I've been wanting to do an honest IPA for some time now. . .last year's Kamikaze Pale Ale was good, but lacked that level of in-your-face hoppiness that I crave. So, it's time for another concoction. This one I call Claremont IPA.
Ingredients for "Claremont IPA"
- 0.5 lb. carapils malt
- 6 lbs. dry American light malt extract
- 2 oz. Centennial hops (pellet form; 8% aa)
- 1 oz. Cascade hops (whole)
- 11 g active dry Nottingham brewing yeast (Danstar brand)
- I heated 2.5 gallons of tap water to 158 degrees Fahrenheit, and steeped the carapils malt (in a nylon bag) for 25 minutes
- I gently rinsed the carapils milt in warm (~158 degree) tap water, to bring the total volume up to 3 gallons
- Then, I heated the water to boiling and added the dry malt extract and 2 oz. of the Centennial hops.
- After another 55 minutes of boiling, I added 1 oz. of Centennial hops
- After 5 minutes of boiling, I removed the wort from the heat and chilled it down to 70 degrees.
- After putting the wort in the primary fermenter and topping it up to around 4.5 gallons with pre-boiled, chilled water, I pitched the yeast.
- On measuring the specific gravity, I noticed it was quite low - only 1.025! This is probably because I had left a quantity in the pot with the worst of the accumulated solids. Apparently, just a little too much! So, I boiled up 1.5 lbs amber dry malt in 1 gallon of water for five minutes, chilled it in ice, and then added it to the fermenter. This resulted in an original gravity of 1.066 (8.5 percent potential alcohol).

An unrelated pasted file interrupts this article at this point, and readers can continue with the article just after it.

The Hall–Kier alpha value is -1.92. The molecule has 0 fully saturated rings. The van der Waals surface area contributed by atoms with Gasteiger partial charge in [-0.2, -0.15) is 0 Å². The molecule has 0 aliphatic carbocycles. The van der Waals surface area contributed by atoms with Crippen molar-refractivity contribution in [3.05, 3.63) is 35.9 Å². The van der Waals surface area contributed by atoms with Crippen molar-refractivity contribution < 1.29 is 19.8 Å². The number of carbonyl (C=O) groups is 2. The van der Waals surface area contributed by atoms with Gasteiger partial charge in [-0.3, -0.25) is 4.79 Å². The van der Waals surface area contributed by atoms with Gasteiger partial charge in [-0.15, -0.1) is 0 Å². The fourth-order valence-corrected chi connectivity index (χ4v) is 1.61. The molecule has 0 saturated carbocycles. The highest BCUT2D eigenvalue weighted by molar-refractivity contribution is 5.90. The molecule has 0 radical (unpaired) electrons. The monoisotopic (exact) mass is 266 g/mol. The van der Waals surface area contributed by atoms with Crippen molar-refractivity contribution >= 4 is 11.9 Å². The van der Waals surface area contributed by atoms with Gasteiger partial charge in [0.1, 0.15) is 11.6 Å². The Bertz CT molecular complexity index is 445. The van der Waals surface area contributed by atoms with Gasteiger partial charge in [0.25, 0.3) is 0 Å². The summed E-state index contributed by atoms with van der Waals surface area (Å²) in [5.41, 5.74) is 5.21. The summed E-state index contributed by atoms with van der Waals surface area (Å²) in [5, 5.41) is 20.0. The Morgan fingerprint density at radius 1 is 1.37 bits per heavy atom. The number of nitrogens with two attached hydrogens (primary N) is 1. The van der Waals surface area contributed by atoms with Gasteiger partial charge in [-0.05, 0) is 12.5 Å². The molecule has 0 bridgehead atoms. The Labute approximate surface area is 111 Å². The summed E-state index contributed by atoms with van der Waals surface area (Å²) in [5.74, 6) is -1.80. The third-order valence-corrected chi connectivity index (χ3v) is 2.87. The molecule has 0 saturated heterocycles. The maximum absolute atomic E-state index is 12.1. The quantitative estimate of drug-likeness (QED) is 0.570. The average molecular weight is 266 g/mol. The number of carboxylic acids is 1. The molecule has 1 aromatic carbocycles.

- After one week, I'm going to transfer to a secondary fermenter and add 1 oz. of Cascade hops, for some dry-hopping action.
- Then, I'll probably let it condition for another two or three weeks before bottling.
Ingredients Cost Summary
A half pound of carapils malt costs $1; the malt extract (including shipping) cost around $32. The Centennial hops cost $8.75 for two ounces, and it was $1.50 for the yeast. The rest of the hops were "free" from South Dakota, so we have a total materials cost of $43.25. Assuming a typical yield, we're looking at around $1/bottle. The real killer right now is getting the dry malt extract. . .unfortunately, my closest home brew shop (which I otherwise love) doesn't carry the light stuff.